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In publishing to the world the following Reflections on Paganism, Mohammedism, Judaism and Christianity, the Author is conscious of no motives of which he needs to be ashamed. His observations on the first three, are not likely to be found in collision with the sentiments of his Readers. On the Doctrines of Christianity, he cannot hope that his sentiments will be found in unison with those of all his Readers, how limited soever their number may be. He confesses that the great aim of his performance is, to contribute the little that he can to advance the interests of Evangelical Piety. Believing the Doctrines of the Trinity, of Original Sin, Justification by Faith through Grace, Regeneration and Sanctification by the Influence of the Holy Spirit, to be Fundamental Doctrines of Christianity, he cannot but think them worth contending for; but even in that contention, he hopes he has employed no arts unworthy of the sacred cause. He willingly gives many excellent persons credit for genuine piety, to whose language on some controverted subjects he cannot subscribe, and believes their intentions to be sounder and better than their definitions.
In the controversy between Calvinists and Arminians, he has avoided taking any other part, than that of correcting the misrepresentations of both, and endeavouring to bring both parties to a more conciliating disposition towards each other, without any dereliction of principle. An humble and pious man, who adopts even the wrong side (for there must be a right and a wrong in some degree) is a much better Christian, than he who holds the truth, with an acrimonious temper, and a disposition fierce for debate.
On the subject of Church Government, he has endeavoured to state impartially, and as fully as his limits would allow him, the arguments brought by the advocates of Episcopacy, of Presbyterianism, and of Independency, without taking any part in that controversy. On these disputed points, as well as on the controversy about the Divine Decrees, it is inconsistent with his present purpose, to declare his own particular sentiments. Should any persons infer from his neutrality in this performance, that he is entirely indifferent to such subjects, or that he has formed no opinion on them, they would do him great injustice.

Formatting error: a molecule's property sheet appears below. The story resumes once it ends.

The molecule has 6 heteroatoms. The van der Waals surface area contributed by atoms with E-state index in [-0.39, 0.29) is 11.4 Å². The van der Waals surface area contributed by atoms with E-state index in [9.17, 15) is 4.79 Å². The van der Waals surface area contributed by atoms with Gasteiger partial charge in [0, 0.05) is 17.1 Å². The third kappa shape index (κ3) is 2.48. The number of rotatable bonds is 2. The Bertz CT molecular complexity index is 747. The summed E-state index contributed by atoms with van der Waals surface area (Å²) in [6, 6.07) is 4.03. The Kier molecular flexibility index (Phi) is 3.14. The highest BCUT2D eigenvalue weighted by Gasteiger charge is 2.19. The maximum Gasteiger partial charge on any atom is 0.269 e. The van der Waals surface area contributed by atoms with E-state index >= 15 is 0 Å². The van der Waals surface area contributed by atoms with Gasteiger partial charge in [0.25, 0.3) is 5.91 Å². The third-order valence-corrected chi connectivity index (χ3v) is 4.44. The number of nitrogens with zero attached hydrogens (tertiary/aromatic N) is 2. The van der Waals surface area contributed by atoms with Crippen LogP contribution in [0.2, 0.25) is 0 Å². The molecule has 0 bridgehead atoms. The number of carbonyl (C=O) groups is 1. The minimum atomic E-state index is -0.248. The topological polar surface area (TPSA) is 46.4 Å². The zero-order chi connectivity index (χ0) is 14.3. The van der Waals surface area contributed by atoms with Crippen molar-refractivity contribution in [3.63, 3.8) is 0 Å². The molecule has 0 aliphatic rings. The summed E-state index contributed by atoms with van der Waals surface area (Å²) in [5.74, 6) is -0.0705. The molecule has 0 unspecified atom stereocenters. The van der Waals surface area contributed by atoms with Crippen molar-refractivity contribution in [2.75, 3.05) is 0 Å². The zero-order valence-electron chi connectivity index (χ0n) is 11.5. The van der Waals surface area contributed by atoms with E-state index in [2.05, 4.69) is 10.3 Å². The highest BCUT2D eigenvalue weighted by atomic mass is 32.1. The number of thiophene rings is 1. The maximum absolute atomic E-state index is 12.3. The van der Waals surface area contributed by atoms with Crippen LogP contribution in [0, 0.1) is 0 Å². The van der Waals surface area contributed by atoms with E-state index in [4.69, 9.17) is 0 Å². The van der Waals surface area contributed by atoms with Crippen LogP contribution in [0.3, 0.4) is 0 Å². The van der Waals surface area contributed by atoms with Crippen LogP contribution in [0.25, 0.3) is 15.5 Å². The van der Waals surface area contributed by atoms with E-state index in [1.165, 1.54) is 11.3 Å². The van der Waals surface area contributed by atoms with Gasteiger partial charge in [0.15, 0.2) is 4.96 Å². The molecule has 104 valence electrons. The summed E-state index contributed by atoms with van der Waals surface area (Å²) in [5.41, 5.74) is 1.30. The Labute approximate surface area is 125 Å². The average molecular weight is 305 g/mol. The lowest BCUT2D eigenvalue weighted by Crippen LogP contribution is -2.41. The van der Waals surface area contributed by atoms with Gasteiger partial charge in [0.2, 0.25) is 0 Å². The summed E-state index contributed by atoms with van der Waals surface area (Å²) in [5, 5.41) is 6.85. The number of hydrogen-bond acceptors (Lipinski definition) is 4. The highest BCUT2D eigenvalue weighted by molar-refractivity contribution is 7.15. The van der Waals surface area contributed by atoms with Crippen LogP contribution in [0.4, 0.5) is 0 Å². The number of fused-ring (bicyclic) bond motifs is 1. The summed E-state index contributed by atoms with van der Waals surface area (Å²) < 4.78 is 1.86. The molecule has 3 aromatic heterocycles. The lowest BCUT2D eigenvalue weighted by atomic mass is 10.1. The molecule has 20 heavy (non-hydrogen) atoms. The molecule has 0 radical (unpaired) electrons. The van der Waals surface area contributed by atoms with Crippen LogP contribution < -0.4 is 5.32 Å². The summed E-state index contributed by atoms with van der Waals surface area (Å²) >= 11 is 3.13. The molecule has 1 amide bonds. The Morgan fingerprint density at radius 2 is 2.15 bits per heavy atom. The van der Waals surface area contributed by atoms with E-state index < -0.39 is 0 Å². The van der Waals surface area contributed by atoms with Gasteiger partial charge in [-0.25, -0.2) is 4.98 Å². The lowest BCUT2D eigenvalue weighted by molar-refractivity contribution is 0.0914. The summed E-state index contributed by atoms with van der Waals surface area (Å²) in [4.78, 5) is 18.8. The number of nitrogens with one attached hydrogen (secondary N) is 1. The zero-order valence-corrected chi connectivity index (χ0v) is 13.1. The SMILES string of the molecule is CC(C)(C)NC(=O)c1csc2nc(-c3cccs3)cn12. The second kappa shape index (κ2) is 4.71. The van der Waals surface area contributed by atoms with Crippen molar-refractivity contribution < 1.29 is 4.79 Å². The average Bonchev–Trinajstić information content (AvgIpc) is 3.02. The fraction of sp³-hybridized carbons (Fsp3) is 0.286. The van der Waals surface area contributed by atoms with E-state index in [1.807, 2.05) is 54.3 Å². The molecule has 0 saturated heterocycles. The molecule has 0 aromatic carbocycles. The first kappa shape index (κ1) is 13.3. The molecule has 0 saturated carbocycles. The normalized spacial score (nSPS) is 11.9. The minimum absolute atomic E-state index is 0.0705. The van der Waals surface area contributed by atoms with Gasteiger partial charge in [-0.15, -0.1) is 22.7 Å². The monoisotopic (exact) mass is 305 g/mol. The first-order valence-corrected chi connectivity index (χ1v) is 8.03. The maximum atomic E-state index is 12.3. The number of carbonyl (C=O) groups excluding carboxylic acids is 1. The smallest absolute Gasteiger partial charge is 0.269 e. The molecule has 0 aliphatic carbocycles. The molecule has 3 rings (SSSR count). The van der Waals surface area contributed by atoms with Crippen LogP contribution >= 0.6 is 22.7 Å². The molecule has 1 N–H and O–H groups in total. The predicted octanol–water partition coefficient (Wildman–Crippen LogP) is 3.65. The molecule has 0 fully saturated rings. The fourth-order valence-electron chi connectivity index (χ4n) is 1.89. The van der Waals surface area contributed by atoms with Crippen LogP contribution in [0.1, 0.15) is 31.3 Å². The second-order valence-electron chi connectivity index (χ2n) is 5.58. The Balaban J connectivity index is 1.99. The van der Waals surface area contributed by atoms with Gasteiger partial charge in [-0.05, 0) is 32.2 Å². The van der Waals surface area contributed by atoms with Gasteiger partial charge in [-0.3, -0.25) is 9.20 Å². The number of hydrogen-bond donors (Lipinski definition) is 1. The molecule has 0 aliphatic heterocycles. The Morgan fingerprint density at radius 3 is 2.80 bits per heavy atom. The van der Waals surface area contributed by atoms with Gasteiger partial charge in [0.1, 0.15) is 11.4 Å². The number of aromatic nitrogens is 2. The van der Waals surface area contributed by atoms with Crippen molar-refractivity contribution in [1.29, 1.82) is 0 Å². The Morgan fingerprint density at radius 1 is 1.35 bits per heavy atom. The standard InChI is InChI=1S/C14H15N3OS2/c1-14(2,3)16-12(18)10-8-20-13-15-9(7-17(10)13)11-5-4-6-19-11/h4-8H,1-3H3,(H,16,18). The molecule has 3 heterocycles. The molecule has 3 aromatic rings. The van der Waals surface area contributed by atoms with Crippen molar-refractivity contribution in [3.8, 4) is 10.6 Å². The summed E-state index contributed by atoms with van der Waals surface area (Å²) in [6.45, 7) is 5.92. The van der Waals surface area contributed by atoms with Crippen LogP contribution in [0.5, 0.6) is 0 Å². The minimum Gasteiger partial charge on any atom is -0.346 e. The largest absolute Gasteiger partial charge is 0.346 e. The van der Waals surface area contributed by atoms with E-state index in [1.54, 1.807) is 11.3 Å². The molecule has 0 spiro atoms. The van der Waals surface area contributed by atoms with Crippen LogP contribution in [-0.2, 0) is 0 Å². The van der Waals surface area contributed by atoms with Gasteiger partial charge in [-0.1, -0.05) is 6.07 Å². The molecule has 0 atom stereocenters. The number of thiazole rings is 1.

The Author has long thought, that a disposition to divide and to break the Church into almost innumerable little societies, in a state of mutual repulsion from each other, the lamentable characteristic of our times, is the bane of all true religion. The corruption of our nature has converted the Gospel of peace and love, into an occasion of everlasting dispute and hostility. The observation of a celebrated Free-thinker, "That we have just religion enough to make us hate one another heartily, and plague one another devoutly," though it cannot effect, in the smallest degree, the religion of the Gospel, is only a just description of the narrow views, and of the sour tempers of many sectaries, who shelter these dispositions under the Christian name.
In our times, every man that can cavil at any doctrine, or any part of the discipline of the Church of God, or who can hatch a new conceit in religion, is sure to find some followers. If they are numerous, the popularity of his tenets is considered as a sufficient proof of their truth. If the converts are few, their very paucity is considered as a demonstration that they have entered by the strait gate, and are walking in the narrow way. They are the true Church and all other men are on the road to destruction. There are some religionists in this country, whose party altogether only amounts to a few hundreds, who believe themselves to be the only Church of God in the world!! They will not even bend their knees to pray to God, with any who are not members of their society. What sort of hearts those men must have, who look upon their own little society as the whole fruit of the Redeemer's travail and pain, it is not for the author to inquire. Were his views of the Church of God as contracted as theirs, his comfort and happiness would be insulated indeed.—The state of men's tempers has often much greater influence in forming their religious connexions, than religious principle; and when their hearts are as contracted as their tempers are sour, it is no wonder that their Christian world is bounded by the same narrow limits.